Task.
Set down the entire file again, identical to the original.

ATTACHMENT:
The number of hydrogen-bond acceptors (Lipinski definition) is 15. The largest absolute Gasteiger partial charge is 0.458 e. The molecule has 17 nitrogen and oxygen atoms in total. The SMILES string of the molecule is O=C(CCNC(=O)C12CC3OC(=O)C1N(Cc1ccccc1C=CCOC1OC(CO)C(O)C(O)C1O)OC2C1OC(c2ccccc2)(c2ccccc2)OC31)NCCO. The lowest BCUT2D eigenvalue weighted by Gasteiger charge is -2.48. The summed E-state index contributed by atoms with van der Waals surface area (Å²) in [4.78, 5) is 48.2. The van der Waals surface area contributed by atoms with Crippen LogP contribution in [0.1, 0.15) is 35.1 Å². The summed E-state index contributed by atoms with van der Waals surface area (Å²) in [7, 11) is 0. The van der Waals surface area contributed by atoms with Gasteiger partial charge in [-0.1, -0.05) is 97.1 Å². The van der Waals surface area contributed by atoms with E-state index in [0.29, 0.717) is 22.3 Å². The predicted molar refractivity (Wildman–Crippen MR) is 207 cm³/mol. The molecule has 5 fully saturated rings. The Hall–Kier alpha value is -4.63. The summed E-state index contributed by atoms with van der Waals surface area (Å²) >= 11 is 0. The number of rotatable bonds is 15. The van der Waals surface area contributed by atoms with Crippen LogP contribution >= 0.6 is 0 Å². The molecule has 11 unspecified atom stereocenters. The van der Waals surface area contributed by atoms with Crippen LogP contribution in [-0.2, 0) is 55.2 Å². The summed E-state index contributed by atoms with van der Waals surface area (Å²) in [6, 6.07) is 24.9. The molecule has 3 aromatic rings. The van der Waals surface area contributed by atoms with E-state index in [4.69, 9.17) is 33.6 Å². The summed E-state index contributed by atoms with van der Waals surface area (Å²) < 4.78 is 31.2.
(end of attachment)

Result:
The number of hydrogen-bond acceptors (Lipinski definition) is 15. The largest absolute Gasteiger partial charge is 0.458 e. The molecule has 17 nitrogen and oxygen atoms in total. The SMILES string of the molecule is O=C(CCNC(=O)C12CC3OC(=O)C1N(Cc1ccccc1C=CCOC1OC(CO)C(O)C(O)C1O)OC2C1OC(c2ccccc2)(c2ccccc2)OC31)NCCO. The lowest BCUT2D eigenvalue weighted by Gasteiger charge is -2.48. The summed E-state index contributed by atoms with van der Waals surface area (Å²) in [4.78, 5) is 48.2. The van der Waals surface area contributed by atoms with Crippen LogP contribution in [0.1, 0.15) is 35.1 Å². The summed E-state index contributed by atoms with van der Waals surface area (Å²) in [7, 11) is 0. The van der Waals surface area contributed by atoms with Gasteiger partial charge in [-0.1, -0.05) is 97.1 Å². The van der Waals surface area contributed by atoms with E-state index in [0.29, 0.717) is 22.3 Å². The predicted molar refractivity (Wildman–Crippen MR) is 207 cm³/mol. The molecule has 5 fully saturated rings. The Hall–Kier alpha value is -4.63. The summed E-state index contributed by atoms with van der Waals surface area (Å²) >= 11 is 0. The number of rotatable bonds is 15. The van der Waals surface area contributed by atoms with Crippen LogP contribution >= 0.6 is 0 Å². The molecule has 11 unspecified atom stereocenters. The van der Waals surface area contributed by atoms with Crippen LogP contribution in [-0.2, 0) is 55.2 Å². The summed E-state index contributed by atoms with van der Waals surface area (Å²) in [6, 6.07) is 24.9. The molecule has 3 aromatic rings. The van der Waals surface area contributed by atoms with E-state index in [4.69, 9.17) is 33.6 Å². The summed E-state index contributed by atoms with van der Waals surface area (Å²) < 4.78 is 31.2.